Choose Advanced, Submit CD Track Names. iTunes will connect to Gracenote, check the available categories, and submit your information. A few days later (typically) your information will be available to everyone in the world that is using Gracenote (including that important music industry contact that you just sent your CD).
Till next time.
Welcome to SongWrite. This article will help you set up your songwriting space.
First, I have a few questions for you. This blog is new and I have no idea who is reading it. Please share your responses or questions in the comments section. That will help me tailor future articles.
- Are you new to songwriting?
- Did you write a song this week?
- Have you written a song or songs in the past?
- Did you come here looking for a few tips to improve your practice?
Whatever your situation, you are going to be writing more songs soon.
Set Up Your Songwriting Space
Setting up your songwriting space is an important act. It’s a signal to yourself that you are ready to write–at any time. It’s a signal to yourself that you will be prepared when inspiration strikes. Follow these steps and you will be able to focus on songwriting without distraction. Set up your songwriting space so that you are ready when your song moment comes.
Pick the Right Spot
As you ask yourself the following questions (touchy-feely disclaimer):
- Is there a place in my home/workspace where I feel energized, creative, happy? Go and stand in that area. Think about how you feel.
- Ask yourself, “Can I dedicate this place (or a portion of this space) to songwriting?” If your answer is yes, proceed to the next section (Pick the Right Tools). If not, think of another area in your home, rinse and repeat.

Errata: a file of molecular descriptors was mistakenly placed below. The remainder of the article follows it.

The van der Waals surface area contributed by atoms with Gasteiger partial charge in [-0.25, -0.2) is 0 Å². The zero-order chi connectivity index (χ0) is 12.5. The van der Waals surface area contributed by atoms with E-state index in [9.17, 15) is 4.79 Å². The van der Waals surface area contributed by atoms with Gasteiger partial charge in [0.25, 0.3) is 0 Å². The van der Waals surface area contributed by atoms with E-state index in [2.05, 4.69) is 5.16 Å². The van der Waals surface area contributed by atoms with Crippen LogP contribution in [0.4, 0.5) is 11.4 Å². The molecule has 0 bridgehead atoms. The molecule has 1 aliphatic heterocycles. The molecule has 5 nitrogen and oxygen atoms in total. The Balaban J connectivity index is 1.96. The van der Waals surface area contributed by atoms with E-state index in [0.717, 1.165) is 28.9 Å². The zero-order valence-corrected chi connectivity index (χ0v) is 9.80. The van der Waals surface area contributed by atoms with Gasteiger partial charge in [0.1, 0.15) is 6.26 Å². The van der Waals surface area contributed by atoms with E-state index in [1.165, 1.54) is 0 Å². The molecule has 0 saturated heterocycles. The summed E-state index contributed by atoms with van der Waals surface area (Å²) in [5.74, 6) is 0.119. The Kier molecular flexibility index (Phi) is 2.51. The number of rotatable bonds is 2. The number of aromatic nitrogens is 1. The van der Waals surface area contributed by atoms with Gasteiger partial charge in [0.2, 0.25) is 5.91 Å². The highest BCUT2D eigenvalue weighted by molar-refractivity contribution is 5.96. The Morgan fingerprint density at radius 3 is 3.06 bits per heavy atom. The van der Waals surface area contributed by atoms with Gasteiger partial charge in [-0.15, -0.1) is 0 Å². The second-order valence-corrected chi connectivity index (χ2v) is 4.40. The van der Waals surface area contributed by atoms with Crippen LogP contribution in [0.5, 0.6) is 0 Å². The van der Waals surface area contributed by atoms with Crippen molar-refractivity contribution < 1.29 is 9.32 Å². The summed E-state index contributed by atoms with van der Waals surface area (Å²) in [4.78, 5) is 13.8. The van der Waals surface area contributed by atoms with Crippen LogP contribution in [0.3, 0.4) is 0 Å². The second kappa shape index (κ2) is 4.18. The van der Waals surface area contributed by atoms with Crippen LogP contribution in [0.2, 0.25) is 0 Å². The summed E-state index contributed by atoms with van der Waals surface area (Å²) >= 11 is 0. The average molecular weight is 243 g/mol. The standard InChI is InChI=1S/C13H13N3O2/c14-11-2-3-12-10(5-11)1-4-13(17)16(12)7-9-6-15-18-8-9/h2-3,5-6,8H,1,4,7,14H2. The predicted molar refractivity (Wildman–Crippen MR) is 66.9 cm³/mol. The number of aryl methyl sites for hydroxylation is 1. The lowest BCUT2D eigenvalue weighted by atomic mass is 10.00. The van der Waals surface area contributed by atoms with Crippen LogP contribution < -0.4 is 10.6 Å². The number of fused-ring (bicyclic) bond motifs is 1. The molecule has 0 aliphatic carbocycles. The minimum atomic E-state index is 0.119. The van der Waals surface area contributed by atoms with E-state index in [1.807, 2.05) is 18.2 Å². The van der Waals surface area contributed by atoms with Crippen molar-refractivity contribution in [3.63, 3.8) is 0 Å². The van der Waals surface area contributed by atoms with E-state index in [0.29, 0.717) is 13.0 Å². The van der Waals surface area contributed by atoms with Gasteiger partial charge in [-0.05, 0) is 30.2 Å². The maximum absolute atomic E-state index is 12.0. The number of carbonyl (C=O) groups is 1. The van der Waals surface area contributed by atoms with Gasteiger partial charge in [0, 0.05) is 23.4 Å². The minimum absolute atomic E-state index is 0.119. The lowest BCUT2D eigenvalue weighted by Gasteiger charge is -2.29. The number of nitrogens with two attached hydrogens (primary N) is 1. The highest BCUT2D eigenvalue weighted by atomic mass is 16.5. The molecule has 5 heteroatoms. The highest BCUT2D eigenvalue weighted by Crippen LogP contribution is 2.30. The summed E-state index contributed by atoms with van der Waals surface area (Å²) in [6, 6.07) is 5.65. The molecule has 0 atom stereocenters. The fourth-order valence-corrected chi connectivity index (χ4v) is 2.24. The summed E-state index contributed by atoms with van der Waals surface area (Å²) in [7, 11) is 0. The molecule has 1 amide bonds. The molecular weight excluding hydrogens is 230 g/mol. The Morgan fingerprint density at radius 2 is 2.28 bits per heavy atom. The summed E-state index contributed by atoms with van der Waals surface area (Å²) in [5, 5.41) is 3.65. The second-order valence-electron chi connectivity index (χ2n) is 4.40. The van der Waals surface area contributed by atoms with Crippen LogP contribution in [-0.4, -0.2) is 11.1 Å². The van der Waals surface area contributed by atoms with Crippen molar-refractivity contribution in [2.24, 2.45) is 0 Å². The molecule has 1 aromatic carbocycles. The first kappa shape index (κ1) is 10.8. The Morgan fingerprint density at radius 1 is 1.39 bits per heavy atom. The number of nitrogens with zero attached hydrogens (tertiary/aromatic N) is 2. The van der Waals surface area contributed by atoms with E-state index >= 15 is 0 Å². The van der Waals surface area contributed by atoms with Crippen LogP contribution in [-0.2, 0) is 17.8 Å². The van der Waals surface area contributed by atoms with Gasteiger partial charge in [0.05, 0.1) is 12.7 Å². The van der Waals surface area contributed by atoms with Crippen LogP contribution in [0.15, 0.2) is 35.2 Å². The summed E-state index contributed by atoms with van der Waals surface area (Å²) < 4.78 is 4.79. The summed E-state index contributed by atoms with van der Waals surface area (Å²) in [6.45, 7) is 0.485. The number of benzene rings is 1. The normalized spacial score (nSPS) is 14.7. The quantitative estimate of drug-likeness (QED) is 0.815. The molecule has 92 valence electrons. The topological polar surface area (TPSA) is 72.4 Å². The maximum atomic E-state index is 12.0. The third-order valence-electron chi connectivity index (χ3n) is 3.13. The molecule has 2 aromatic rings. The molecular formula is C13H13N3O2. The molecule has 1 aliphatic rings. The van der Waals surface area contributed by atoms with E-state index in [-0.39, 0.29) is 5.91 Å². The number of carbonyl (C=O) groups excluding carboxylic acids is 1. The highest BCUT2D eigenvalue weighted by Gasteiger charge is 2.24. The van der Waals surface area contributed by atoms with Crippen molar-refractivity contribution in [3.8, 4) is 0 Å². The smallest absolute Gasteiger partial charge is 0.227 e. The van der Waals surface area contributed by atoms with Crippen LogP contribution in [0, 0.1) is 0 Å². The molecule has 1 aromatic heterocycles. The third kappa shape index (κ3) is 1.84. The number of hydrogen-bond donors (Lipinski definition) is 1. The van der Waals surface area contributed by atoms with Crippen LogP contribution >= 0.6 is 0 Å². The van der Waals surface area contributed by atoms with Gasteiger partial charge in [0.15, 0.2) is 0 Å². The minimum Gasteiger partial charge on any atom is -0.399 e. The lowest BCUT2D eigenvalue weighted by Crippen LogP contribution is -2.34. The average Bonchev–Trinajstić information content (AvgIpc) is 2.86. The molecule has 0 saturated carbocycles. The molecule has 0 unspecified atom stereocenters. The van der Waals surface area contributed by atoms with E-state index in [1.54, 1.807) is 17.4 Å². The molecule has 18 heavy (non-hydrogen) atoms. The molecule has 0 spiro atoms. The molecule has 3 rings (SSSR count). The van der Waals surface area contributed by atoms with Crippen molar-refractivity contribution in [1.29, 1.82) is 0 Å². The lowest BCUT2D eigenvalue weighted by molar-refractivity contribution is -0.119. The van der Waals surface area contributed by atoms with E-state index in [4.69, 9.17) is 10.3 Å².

Pick the Right Tools
Now think about the following questions, grab what ever comes to mind, and place it in your songwriting area:
- What instrument(s) do I use or want to use to write music?
- How can I easily capture songs as they come to me? Do I prefer to write using sheet music, a pen and paper, a handheld recorder, a 4-Track, ProTools, etc.?
- Where’s my tuner?
- Do I want to sit or stand?
Depending on your responses to the questions above, set up your space so that you have all of the tools you will likely need. Think about the basics that come to mind. Don’t worry if you can’t have everything you want.
Pick Your Inspiration
Consider using a peg board for inspirational quotes, photos, goals, and random thoughts you may have. Who inspires you? What’s your favorite band?
Set up a basic filing system with separate spaces for song bits or fragments, mostly completed songs, and completed songs. A basic notebook will do if you are just getting started. Keep your song ideas organized and you will spend less time being frustrated.
Pat Your Self on the Back
Congratulations. You’ve set up your songwriting space. Next time, I’ll discuss the importance of showing up. In the mean time, if you feel ready to write, go for it. Until then, thanks for dropping in.